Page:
If the 2016 Democratic presidential nomination had an odor, Marylanders would be smelling it now. Suddenly, abolition of Maryland's death penalty has become one of Gov. Martin O'Malley's top legislative priorities, even though there have been only five executions in the state in the last 50 years, and none since 2005. Five inmates remain on death row, but Maryland has had a de facto moratorium on the death penalty in place since 2009. It is in no danger of becoming another Texas, which executed 15 inmates in 2012 alone.
Even though the death penalty is not a pressing problem, the governor himself appeared before both chambers last Thursday to make the case that capital punishment -- which has been on the lawbooks since 1689 -- should be repealed and replaced with life without parole, even for the "worst of the worst" criminals.
Joined by a group of religious, political and civil rights leaders, including Baltimore Archbishop William Lori, O'Malley persuasively argued that capital punished does not act as a deterrent to crime. He correctly pointed out that fear of the death penalty did "absolutely nothing" to prevent Baltimore, a city he once ran as mayor, from "becoming the most violent and drug-addicted city in America." The governor also told lawmakers that capital punishment cases cost taxpayers three times more to prosecute -- so yes, Maryland's spendthrift governor has finally found one area where he supports economizing.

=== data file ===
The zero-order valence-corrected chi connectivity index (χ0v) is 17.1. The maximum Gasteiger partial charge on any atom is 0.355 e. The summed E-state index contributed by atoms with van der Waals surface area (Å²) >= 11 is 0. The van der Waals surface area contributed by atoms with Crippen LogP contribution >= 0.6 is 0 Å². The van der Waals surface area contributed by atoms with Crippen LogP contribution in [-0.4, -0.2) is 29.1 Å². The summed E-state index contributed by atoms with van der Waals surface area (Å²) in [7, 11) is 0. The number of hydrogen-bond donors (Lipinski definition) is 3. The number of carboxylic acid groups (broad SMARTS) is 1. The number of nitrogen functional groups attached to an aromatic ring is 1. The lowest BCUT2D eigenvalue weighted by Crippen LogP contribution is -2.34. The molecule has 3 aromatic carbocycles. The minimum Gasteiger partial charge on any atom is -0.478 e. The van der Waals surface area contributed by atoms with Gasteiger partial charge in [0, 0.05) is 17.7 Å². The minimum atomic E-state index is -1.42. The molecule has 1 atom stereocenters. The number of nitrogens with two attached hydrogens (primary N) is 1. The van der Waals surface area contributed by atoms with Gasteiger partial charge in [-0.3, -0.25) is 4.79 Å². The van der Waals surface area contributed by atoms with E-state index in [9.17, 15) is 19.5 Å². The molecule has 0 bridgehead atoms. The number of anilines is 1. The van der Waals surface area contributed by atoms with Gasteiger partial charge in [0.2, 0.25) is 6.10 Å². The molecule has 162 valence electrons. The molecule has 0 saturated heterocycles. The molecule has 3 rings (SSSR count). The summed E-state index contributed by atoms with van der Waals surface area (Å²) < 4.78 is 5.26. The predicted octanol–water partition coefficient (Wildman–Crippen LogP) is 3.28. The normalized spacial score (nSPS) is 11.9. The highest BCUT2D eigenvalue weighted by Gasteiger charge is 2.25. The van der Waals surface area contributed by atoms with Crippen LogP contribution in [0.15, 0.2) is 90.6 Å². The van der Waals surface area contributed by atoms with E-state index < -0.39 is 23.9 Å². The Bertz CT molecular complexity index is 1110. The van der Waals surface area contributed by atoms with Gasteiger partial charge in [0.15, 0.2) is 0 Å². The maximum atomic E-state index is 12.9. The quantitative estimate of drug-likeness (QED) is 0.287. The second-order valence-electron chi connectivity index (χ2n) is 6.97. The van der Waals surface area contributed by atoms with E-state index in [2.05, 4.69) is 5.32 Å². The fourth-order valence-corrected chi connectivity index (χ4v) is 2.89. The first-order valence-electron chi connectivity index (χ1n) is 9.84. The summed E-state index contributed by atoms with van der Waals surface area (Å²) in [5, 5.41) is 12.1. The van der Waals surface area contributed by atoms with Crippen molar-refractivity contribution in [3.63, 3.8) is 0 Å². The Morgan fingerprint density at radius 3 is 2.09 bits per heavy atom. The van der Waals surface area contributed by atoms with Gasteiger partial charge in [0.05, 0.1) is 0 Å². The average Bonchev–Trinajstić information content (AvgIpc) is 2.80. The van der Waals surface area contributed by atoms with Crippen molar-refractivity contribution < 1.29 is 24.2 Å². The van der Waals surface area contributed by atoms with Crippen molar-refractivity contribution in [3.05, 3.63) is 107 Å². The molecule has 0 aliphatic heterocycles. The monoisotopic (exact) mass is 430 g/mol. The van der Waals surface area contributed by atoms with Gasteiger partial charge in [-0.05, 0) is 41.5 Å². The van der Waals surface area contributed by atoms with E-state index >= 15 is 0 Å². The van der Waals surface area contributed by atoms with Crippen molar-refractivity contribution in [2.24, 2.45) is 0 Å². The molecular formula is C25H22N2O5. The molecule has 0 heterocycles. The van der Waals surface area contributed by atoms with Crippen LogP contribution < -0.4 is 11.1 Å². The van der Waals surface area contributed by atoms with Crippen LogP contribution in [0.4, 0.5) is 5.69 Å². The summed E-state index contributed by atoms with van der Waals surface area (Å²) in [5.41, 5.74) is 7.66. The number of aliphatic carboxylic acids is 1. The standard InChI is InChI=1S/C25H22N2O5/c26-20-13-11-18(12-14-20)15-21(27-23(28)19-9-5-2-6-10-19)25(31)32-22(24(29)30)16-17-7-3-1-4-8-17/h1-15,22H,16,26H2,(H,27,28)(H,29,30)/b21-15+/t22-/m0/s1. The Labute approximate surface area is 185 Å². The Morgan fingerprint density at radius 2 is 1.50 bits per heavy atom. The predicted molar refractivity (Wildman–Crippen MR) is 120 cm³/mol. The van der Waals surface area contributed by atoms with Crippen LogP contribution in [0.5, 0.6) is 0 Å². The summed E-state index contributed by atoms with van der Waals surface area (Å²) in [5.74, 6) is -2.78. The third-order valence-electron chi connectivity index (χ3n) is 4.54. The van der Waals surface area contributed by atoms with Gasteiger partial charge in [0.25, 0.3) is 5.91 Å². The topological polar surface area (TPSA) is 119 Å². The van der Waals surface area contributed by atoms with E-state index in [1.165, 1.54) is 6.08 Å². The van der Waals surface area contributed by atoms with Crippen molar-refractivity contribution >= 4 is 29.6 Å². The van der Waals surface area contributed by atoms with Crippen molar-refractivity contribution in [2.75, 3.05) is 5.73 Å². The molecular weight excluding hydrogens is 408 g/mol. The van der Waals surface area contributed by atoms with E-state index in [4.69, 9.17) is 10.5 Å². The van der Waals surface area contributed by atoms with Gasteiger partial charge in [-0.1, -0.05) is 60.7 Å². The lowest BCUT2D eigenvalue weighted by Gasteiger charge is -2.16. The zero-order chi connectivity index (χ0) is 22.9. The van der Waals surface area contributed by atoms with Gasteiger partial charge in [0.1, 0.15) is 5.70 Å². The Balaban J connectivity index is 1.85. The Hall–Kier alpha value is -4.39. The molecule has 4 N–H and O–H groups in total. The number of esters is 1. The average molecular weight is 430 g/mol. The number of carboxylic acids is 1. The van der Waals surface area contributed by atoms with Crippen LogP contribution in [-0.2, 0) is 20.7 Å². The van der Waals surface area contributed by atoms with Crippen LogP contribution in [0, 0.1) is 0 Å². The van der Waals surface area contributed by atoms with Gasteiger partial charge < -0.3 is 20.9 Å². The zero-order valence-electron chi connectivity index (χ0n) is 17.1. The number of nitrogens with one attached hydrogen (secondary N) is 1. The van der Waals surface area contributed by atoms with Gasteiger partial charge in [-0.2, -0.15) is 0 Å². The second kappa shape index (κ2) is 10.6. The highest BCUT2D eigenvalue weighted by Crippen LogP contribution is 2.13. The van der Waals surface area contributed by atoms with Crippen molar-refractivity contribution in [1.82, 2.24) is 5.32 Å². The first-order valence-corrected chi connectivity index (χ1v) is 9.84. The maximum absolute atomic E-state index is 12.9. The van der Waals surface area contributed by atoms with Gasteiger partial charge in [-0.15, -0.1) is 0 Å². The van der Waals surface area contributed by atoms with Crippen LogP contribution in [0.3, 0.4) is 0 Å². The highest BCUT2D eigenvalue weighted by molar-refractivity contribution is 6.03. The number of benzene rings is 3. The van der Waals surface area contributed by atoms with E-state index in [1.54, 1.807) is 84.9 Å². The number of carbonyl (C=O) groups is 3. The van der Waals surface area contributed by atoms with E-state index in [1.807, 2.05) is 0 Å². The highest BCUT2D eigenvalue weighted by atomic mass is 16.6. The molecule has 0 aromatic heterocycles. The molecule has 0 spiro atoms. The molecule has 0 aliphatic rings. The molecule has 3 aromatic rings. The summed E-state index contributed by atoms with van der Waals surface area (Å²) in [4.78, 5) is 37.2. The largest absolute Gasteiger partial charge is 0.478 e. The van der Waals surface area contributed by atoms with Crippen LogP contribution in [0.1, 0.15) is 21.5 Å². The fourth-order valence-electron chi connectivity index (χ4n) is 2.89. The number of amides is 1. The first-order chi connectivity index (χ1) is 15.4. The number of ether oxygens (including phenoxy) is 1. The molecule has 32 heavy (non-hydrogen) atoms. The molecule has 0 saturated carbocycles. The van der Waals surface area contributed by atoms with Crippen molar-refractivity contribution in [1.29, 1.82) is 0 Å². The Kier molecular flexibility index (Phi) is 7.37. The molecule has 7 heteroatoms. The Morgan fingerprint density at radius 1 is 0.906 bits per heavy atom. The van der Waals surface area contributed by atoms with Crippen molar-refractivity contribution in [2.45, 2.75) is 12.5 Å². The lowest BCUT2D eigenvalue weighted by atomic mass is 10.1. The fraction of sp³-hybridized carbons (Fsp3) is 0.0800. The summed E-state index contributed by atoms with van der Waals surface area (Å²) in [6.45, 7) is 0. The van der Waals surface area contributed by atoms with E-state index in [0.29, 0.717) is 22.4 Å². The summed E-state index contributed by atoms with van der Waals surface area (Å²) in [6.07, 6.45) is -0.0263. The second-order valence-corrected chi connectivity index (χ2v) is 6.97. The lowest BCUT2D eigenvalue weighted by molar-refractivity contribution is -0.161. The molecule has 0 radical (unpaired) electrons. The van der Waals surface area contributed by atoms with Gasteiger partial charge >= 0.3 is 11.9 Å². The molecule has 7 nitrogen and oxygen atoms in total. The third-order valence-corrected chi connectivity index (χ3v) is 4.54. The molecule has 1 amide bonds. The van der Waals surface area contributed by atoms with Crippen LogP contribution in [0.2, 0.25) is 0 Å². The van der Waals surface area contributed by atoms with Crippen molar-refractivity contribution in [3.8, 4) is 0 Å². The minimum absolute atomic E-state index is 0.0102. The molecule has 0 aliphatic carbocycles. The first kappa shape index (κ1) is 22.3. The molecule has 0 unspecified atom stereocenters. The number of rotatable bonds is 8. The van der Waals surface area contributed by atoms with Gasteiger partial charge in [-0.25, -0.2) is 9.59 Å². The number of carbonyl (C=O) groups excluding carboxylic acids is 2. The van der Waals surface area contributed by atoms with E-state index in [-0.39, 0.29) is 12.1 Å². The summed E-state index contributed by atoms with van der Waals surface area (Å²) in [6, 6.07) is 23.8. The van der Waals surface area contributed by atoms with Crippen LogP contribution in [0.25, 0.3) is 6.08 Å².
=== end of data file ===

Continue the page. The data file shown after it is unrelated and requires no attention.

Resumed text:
The best argument for repeal is that the government often convicts the wrong person. O'Malley pointed to a "chilling" finding by the Maryland Commission on Capital Punishment: One out of every 8.7 Americans sentenced to death was later found innocent. The first was Kirk Bloodworth, who spent two years on Maryland's death row for the 1984 rape and murder of a 9-year-old girl, but was later exonerated by post-conviction DNA testing.
However, prosecutors, law enforcement officials and relatives of murder victims testified against eliminating the death penalty, warning that it would put the lives of crime victims and correctional officers in danger and tie the hands of prosecutors, who find it useful in extracting guilty pleas from suspects.
Maryland's current moratorium -- which preserves the death penalty only in theory and not in practice -- is an inelegant but pragmatic solution to the valid issues raised by both sides of this controversial debate. Sometimes, the best course of action is to do nothing.